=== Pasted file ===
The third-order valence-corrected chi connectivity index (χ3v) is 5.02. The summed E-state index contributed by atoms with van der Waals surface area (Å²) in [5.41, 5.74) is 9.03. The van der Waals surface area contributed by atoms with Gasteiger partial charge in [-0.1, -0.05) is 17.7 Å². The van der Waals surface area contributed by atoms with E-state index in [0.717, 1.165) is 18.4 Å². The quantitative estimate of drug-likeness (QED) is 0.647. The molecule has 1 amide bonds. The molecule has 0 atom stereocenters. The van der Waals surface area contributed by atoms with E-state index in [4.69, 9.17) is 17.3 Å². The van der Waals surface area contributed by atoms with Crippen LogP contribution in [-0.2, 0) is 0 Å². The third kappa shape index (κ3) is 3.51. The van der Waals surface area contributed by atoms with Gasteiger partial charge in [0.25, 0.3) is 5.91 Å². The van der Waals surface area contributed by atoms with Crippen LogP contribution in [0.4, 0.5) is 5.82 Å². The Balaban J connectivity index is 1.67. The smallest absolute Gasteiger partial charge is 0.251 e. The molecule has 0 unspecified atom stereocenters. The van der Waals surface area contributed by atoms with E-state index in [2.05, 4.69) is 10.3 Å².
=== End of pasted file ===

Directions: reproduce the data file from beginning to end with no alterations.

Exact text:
The third-order valence-corrected chi connectivity index (χ3v) is 5.02. The summed E-state index contributed by atoms with van der Waals surface area (Å²) in [5.41, 5.74) is 9.03. The van der Waals surface area contributed by atoms with Gasteiger partial charge in [-0.1, -0.05) is 17.7 Å². The van der Waals surface area contributed by atoms with E-state index in [0.717, 1.165) is 18.4 Å². The quantitative estimate of drug-likeness (QED) is 0.647. The molecule has 1 amide bonds. The molecule has 0 atom stereocenters. The van der Waals surface area contributed by atoms with E-state index in [4.69, 9.17) is 17.3 Å². The van der Waals surface area contributed by atoms with Crippen LogP contribution in [-0.2, 0) is 0 Å². The third kappa shape index (κ3) is 3.51. The van der Waals surface area contributed by atoms with Gasteiger partial charge in [0.25, 0.3) is 5.91 Å². The van der Waals surface area contributed by atoms with Crippen LogP contribution in [0.4, 0.5) is 5.82 Å². The Balaban J connectivity index is 1.67. The smallest absolute Gasteiger partial charge is 0.251 e. The molecule has 0 unspecified atom stereocenters. The van der Waals surface area contributed by atoms with E-state index in [2.05, 4.69) is 10.3 Å².